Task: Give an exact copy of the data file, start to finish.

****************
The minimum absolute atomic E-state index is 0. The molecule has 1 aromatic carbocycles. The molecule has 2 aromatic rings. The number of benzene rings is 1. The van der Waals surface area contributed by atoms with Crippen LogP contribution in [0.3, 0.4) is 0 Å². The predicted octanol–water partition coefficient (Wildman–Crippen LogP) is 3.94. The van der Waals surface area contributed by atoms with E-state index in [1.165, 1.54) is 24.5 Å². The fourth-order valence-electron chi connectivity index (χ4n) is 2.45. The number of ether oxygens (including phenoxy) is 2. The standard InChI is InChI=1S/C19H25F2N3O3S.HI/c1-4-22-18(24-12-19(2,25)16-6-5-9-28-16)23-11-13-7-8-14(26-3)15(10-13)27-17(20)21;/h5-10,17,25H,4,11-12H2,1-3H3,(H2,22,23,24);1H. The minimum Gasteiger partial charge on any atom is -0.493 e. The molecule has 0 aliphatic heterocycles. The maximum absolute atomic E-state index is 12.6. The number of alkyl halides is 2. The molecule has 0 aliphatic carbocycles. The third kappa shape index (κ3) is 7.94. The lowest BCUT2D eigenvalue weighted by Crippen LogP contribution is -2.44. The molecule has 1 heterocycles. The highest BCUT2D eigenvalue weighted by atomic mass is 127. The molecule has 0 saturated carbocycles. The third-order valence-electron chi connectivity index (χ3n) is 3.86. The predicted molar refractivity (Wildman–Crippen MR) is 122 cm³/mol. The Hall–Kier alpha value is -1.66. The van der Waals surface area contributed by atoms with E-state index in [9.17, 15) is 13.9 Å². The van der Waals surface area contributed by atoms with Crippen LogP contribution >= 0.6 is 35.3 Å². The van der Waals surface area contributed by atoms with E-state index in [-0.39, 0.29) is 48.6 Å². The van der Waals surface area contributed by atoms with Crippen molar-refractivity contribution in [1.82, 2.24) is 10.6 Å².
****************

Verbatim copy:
The minimum absolute atomic E-state index is 0. The molecule has 1 aromatic carbocycles. The molecule has 2 aromatic rings. The number of benzene rings is 1. The van der Waals surface area contributed by atoms with Crippen LogP contribution in [0.3, 0.4) is 0 Å². The predicted octanol–water partition coefficient (Wildman–Crippen LogP) is 3.94. The van der Waals surface area contributed by atoms with E-state index in [1.165, 1.54) is 24.5 Å². The fourth-order valence-electron chi connectivity index (χ4n) is 2.45. The number of ether oxygens (including phenoxy) is 2. The standard InChI is InChI=1S/C19H25F2N3O3S.HI/c1-4-22-18(24-12-19(2,25)16-6-5-9-28-16)23-11-13-7-8-14(26-3)15(10-13)27-17(20)21;/h5-10,17,25H,4,11-12H2,1-3H3,(H2,22,23,24);1H. The minimum Gasteiger partial charge on any atom is -0.493 e. The molecule has 0 aliphatic heterocycles. The maximum absolute atomic E-state index is 12.6. The number of alkyl halides is 2. The molecule has 0 aliphatic carbocycles. The third kappa shape index (κ3) is 7.94. The lowest BCUT2D eigenvalue weighted by Crippen LogP contribution is -2.44. The molecule has 1 heterocycles. The highest BCUT2D eigenvalue weighted by atomic mass is 127. The molecule has 0 saturated carbocycles. The third-order valence-electron chi connectivity index (χ3n) is 3.86. The predicted molar refractivity (Wildman–Crippen MR) is 122 cm³/mol. The Hall–Kier alpha value is -1.66. The van der Waals surface area contributed by atoms with E-state index in [9.17, 15) is 13.9 Å². The van der Waals surface area contributed by atoms with Crippen LogP contribution >= 0.6 is 35.3 Å². The van der Waals surface area contributed by atoms with E-state index in [-0.39, 0.29) is 48.6 Å². The van der Waals surface area contributed by atoms with Crippen molar-refractivity contribution in [1.82, 2.24) is 10.6 Å².